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With the recent acceleration of climate change it's time consider "deep adaptation"

This is an excellent recent paper on how to think about the future when near-term social collapse is inevitable, global catastrophe is probable, and extinction is possible. It mirrors my thinking quite closely, but more rigorously.

Deep Adaptation: A Map for Navigating Climate Tragedy

Since records began in 1850, seventeen of the eighteen hottest years have occurred since 2000. Important steps on climate mitigation and adaptation have been taken over the past decade. However, these steps could now be regarded as equivalent to walking up a landslide. If the landslide had not already begun, then quicker and bigger steps would get us to the top of where we want to be. Sadly, the latest climate data, emissions data and data on the spread of carbon-intensive lifestyles, show that the landslide has already begun. As the point of no return can’t be fully known until after the event, ambitious work on reducing carbon emissions and extracting more from the air (naturally and synthetically) is more critical than ever. That must involve a new front of action on methane.

Disruptive impacts from climate change are now inevitable. Geoengineering is likely to be ineffective or counter-productive. Therefore, the mainstream climate policy community now recognises the need to work much more on adaptation to the effects of climate change. That must now rapidly permeate the broader field of people engaged in sustainable development as practitioners, researchers and educators. In assessing how our approaches could evolve, we need to appreciate what kind of adaptation is possible. Recent research suggests that human societies will experience disruptions to their basic functioning within less than ten years due to climate stress. Such disruptions include increased levels of malnutrition, starvation, disease, civil conflict and war – and will not avoid affluent nations. This situation makes redundant the reformist approach to sustainable development and related fields of corporate sustainability that has underpinned the approach of many professionals (Bendell et al, 2017). Instead, a new approach which explores how to reduce harm and not make matters worse is important to develop. In support of that challenging, and ultimately personal process, understanding a deep adaptation agenda may be useful.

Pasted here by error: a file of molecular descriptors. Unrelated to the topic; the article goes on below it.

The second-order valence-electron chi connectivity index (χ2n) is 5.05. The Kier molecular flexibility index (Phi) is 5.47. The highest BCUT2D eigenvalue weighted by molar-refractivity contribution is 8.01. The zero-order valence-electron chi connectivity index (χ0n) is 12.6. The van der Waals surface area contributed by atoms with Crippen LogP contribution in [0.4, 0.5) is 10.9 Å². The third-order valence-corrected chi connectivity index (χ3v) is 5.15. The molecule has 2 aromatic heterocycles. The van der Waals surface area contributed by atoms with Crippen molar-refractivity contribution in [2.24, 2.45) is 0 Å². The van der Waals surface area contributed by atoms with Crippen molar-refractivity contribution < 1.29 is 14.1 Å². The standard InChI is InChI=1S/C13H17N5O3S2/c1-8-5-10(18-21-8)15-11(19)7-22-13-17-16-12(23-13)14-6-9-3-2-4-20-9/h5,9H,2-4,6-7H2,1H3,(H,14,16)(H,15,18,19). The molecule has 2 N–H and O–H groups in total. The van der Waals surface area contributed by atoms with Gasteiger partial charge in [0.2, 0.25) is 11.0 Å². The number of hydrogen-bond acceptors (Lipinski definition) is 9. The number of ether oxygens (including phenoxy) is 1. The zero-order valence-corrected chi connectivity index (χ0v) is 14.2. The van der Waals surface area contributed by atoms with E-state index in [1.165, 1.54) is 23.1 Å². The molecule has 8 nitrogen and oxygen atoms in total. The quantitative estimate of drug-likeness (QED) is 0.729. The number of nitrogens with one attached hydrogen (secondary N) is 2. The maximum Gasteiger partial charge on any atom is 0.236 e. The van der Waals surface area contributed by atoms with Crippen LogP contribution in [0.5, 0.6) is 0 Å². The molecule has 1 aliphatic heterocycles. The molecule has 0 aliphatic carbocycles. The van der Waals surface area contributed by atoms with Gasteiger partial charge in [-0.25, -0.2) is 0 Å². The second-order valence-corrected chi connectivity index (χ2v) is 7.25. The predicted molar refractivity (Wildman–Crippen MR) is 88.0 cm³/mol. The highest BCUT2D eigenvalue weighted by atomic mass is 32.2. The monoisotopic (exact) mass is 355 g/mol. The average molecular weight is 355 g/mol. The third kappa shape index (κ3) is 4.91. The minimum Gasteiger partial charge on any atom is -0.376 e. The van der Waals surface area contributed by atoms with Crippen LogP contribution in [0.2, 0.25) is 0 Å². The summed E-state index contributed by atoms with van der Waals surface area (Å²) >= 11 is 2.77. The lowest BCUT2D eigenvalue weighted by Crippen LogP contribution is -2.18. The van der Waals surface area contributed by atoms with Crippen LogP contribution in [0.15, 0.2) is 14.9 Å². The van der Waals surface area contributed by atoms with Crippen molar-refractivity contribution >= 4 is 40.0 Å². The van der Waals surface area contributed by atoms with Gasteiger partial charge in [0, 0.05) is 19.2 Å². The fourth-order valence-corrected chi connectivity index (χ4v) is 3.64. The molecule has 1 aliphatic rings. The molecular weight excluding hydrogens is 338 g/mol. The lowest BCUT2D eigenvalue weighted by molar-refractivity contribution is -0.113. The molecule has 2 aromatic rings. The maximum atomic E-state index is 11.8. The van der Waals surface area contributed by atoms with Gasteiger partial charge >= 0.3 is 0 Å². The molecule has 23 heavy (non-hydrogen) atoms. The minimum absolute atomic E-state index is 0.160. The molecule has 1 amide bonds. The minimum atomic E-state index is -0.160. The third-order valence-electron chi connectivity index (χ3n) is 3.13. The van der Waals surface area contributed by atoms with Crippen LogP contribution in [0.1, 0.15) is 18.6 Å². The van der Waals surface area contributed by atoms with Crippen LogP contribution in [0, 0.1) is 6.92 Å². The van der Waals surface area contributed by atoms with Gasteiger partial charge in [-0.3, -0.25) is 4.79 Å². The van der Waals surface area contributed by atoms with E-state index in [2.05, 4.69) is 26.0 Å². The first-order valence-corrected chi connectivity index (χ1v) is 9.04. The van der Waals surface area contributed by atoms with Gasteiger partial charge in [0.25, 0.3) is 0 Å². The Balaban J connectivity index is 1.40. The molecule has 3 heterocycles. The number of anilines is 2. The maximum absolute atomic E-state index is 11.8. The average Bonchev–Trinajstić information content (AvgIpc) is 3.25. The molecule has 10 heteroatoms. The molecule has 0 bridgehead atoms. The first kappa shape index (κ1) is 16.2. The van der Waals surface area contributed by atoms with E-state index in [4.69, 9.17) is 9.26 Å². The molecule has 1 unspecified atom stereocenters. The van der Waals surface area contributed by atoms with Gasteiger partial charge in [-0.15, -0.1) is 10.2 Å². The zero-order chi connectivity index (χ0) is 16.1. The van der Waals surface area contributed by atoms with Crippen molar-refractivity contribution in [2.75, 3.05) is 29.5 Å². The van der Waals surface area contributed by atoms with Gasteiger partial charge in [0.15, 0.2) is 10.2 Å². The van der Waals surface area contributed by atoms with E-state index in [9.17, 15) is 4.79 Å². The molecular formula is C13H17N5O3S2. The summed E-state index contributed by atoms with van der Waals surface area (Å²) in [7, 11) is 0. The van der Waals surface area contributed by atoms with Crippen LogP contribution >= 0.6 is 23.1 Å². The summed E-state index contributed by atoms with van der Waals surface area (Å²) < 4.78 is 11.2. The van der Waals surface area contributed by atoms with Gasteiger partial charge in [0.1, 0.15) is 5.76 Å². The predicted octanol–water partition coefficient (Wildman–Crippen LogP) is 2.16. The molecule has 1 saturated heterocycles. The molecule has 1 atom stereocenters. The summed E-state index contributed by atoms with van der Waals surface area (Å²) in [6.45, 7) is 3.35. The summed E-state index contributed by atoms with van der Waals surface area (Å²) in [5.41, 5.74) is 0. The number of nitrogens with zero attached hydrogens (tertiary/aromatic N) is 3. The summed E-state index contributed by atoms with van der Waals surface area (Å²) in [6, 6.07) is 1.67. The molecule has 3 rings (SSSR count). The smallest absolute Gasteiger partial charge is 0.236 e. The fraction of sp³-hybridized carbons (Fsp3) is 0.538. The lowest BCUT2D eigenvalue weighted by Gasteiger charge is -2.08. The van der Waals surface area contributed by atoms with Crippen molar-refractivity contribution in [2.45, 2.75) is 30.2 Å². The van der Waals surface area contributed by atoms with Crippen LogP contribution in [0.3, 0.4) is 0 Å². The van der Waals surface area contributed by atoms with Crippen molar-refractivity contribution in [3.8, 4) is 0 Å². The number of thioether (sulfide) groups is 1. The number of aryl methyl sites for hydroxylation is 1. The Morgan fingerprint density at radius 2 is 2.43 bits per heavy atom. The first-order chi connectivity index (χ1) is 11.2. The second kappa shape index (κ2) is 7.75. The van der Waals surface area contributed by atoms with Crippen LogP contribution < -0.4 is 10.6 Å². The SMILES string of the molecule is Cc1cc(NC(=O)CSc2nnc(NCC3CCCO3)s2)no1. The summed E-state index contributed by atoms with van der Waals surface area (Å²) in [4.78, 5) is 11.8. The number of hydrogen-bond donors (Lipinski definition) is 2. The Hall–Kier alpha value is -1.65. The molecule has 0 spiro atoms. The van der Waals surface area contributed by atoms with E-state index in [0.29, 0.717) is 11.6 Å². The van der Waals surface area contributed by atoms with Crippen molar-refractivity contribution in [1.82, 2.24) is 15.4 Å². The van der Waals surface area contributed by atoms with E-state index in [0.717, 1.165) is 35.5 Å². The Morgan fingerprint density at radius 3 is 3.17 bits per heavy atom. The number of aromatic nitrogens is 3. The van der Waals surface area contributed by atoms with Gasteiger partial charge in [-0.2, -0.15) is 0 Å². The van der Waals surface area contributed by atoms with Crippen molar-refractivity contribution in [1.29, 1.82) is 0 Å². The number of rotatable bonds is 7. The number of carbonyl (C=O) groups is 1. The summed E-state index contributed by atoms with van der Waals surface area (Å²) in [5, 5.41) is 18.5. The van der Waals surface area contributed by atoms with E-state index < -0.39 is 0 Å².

In pursuit of a conceptual map of “deep adaptation,” we can conceive of resilience of human societies as the capacity to adapt to changing circumstances so as to survive with valued norms and behaviours. Given that analysts are concluding that a social collapse is inevitable, the question becomes: What are the valued norms and behaviours that human societies will wish to maintain as they seek to survive? That highlights how deep adaptation will involve more than “resilience.” It brings us to a second area of this agenda, which I have named “relinquishment.” It involves people and communities letting go of certain assets, behaviours and beliefs where retaining them could make matters worse. Examples include withdrawing from coastlines, shutting down vulnerable industrial facilities, or giving up expectations for certain types of consumption. The third area can be called “restoration.” It involves people and communities rediscovering attitudes and approaches to life and organisation that our hydrocarbon-fuelled civilisation eroded. Examples include re-wilding landscapes, so they provide more ecological benefits and require less management, changing diets back to match the seasons, rediscovering non-electronically powered forms of play, and increased community-level productivity and support.

It is not my intention in this paper to map out more specific implications of a deep adaptation agenda. Indeed, it is impossible to do so, and to attempt it would assume we are in a situation for calculated attempts at management, when what we face is a complex predicament beyond our control. Rather, I hope the deep adaptation agenda of resilience, relinquishment and restoration can be a useful framework for community dialogue in the face of climate change. Resilience asks us “how do we keep what we really want to keep?” Relinquishment asks us “what do we need to let go of in order to not make matters worse?” Restoration asks us “what can we bring back to help us with the coming difficulties and tragedies?”
Posted by The_jackalope | Tue Aug 7, 2018, 08:50 PM (3 replies)
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